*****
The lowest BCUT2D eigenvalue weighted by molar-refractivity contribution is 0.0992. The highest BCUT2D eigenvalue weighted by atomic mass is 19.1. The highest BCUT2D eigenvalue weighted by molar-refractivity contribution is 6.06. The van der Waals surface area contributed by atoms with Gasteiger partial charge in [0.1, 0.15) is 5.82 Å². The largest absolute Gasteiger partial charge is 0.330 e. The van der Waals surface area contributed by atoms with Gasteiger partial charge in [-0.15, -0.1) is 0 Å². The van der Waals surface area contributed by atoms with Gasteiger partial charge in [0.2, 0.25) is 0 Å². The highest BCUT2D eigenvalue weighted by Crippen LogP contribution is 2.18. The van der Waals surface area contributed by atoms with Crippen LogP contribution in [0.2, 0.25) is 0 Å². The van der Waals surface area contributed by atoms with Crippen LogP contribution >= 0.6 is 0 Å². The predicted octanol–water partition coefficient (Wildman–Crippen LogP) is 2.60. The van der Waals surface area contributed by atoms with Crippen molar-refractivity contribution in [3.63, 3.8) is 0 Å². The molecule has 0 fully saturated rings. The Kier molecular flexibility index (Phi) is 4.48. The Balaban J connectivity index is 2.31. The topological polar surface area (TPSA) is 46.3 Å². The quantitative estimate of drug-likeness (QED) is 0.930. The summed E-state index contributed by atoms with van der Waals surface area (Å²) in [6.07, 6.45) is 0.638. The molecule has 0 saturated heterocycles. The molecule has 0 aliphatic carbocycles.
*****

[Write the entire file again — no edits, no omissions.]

The lowest BCUT2D eigenvalue weighted by molar-refractivity contribution is 0.0992. The highest BCUT2D eigenvalue weighted by atomic mass is 19.1. The highest BCUT2D eigenvalue weighted by molar-refractivity contribution is 6.06. The van der Waals surface area contributed by atoms with Gasteiger partial charge in [0.1, 0.15) is 5.82 Å². The largest absolute Gasteiger partial charge is 0.330 e. The van der Waals surface area contributed by atoms with Gasteiger partial charge in [-0.15, -0.1) is 0 Å². The van der Waals surface area contributed by atoms with Gasteiger partial charge in [0.2, 0.25) is 0 Å². The highest BCUT2D eigenvalue weighted by Crippen LogP contribution is 2.18. The van der Waals surface area contributed by atoms with Crippen LogP contribution in [0.2, 0.25) is 0 Å². The van der Waals surface area contributed by atoms with Crippen LogP contribution >= 0.6 is 0 Å². The predicted octanol–water partition coefficient (Wildman–Crippen LogP) is 2.60. The van der Waals surface area contributed by atoms with Crippen molar-refractivity contribution in [3.63, 3.8) is 0 Å². The molecule has 0 fully saturated rings. The Kier molecular flexibility index (Phi) is 4.48. The Balaban J connectivity index is 2.31. The topological polar surface area (TPSA) is 46.3 Å². The quantitative estimate of drug-likeness (QED) is 0.930. The summed E-state index contributed by atoms with van der Waals surface area (Å²) in [6.07, 6.45) is 0.638. The molecule has 0 saturated heterocycles. The molecule has 0 aliphatic carbocycles.